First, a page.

Soccer friendlies portend big summer ratings
EmptyCOLOGNE, Germany -- European broadcasters got a taste of the ratings bonanza that will descend on the continent this summer during the European Cup soccer championship, Euro 2008 (June 7-29).
Tens of millions of European fans tuned in Wednesday night to watch the final round of friendly -- read utterly unimportant -- matches between Europe's national teams. Games featuring the home squad won ratings races in virtually every territory, with the notable exception of England, whose team failed to qualify for Euro 2008.
If Wednesday's ratings are any indication, Euro 2008 could break all previous records and -- in continental Europe at least -- prove a nightmare for shows and series on competing channels.
A full 10.7 million Germans, representing a 34% market share, watched their boys trounce Euro 2008 host nation Switzerland 4-0 on public broadcaster ZDF.
Across the border in the Netherlands, the Dutch squad's 4-3 defeat of Switzerland's co-hosts Austria drew 2.1 million viewers, a 32% share of the television audience, for commercial channel SBS6.
In soccer-mad Spain, 5.4 million fans watched their team beat world champions Italy 1-0, a 28% share of the audience for public broadcaster Television Espanola.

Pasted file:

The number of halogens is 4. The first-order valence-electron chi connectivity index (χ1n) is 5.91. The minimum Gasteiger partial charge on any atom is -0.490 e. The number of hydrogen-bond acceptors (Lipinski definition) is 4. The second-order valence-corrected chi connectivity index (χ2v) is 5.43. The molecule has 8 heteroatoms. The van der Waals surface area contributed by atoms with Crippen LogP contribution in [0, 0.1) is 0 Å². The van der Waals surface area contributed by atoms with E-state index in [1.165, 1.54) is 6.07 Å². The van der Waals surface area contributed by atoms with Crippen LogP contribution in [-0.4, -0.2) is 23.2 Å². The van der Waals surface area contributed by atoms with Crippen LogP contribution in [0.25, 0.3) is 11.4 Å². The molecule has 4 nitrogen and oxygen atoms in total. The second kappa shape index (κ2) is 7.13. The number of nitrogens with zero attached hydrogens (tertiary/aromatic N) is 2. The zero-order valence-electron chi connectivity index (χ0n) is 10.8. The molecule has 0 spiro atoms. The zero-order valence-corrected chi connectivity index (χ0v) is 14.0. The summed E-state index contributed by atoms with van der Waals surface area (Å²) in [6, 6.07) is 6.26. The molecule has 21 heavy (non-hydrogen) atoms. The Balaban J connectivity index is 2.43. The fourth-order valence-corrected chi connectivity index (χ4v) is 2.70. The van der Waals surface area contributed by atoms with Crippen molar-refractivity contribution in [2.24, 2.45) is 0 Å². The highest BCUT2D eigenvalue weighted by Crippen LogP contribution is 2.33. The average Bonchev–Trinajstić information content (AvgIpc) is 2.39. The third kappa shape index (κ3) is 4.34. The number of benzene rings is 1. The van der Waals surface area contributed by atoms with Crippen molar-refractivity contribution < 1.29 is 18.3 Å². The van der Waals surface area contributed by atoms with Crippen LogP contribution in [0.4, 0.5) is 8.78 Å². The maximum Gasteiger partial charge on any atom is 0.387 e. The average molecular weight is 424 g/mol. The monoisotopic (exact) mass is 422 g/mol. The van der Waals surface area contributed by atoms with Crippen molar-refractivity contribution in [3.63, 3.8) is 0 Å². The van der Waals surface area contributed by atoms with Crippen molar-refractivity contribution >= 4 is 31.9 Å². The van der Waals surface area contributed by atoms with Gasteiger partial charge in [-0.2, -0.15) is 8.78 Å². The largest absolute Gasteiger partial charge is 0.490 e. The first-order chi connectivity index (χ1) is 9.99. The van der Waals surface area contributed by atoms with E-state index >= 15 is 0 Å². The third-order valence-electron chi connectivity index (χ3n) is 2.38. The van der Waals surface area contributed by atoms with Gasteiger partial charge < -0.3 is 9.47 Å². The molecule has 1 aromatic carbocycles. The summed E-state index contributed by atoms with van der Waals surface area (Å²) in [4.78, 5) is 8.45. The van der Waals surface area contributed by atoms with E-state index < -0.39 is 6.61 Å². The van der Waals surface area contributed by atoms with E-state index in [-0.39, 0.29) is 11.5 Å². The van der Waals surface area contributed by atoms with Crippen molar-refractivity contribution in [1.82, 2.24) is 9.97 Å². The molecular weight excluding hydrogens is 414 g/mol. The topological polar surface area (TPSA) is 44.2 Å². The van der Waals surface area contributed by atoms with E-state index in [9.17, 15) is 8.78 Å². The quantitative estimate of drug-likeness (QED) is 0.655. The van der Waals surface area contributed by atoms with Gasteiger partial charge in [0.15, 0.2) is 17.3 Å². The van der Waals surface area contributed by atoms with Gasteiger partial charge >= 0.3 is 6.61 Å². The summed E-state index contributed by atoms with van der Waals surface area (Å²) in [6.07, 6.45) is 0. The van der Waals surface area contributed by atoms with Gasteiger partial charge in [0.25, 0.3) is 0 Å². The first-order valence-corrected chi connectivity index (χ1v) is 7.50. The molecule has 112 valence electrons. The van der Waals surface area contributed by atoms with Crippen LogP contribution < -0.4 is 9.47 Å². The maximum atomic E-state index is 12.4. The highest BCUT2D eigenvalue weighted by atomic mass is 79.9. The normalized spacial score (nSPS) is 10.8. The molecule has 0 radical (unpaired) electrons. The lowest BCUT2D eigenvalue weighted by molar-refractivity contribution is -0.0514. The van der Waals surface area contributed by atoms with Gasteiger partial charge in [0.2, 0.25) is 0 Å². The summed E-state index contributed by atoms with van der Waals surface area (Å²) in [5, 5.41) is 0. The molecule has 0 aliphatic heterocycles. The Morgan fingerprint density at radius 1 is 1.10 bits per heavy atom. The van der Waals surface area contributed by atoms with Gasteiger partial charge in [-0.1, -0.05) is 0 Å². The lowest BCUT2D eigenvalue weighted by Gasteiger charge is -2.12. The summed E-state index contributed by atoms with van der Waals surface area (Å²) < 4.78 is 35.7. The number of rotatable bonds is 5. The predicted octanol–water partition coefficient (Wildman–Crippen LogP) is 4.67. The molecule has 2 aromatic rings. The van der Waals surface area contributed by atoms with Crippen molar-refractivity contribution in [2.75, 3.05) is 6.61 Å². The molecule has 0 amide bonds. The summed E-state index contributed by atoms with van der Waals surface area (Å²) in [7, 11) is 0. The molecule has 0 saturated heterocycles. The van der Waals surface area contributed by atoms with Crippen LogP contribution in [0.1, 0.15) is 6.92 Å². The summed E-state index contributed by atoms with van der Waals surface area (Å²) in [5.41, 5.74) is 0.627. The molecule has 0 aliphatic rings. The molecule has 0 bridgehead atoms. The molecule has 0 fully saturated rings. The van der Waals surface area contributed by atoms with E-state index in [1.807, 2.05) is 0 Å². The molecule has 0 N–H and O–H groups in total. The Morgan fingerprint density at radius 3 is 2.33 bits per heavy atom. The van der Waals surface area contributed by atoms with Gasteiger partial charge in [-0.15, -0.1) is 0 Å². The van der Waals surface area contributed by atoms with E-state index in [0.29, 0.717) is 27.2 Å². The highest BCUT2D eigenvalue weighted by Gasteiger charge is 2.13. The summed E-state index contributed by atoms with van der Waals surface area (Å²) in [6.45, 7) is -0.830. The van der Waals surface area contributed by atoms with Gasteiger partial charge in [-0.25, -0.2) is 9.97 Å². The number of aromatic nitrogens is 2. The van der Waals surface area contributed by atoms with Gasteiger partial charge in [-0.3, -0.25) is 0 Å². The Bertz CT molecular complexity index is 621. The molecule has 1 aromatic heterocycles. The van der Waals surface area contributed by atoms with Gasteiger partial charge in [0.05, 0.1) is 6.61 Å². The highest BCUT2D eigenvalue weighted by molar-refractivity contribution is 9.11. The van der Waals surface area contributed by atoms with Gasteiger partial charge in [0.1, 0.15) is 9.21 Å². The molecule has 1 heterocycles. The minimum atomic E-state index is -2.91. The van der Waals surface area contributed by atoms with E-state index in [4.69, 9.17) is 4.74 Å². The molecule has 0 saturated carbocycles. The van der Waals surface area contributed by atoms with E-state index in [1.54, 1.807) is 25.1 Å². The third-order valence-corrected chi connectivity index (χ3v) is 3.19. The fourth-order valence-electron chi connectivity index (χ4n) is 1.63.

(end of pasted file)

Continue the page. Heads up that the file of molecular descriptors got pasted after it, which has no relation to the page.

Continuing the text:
In France, 34% of local eyeballs, some 8.2 million people, watched Les Blues defeat England 1-0 at home in Wembley stadium.
It was a different story across the Channel, where English fans have apparently tired of watching their team lose. In England, an average of just 2.6 million tuned in to the game on pay channel Sky Sports 1.
That compared to 6.4 million for BBC1's new series of "The Apprentice" and 2.7 million for Channel 4's airing of "Desperate Housewives."
But England proved the odd man out. Across continental Europe, international soccer continues to grow its audience share, even for apparently insignificant matches. In Germany, a late night highlight show featuring the match between second-tier soccer teams the U.S.A. and Poland drew more than 5 million viewers, a 28% share.
One can only imagine what the numbers will look like when Euro 2008 kicks off and the games actually start to mean something.
Rebecca Leffler in Paris, Ab Zagt in Amsterdam and Pamela Rolfe in Madrid contributed to this report.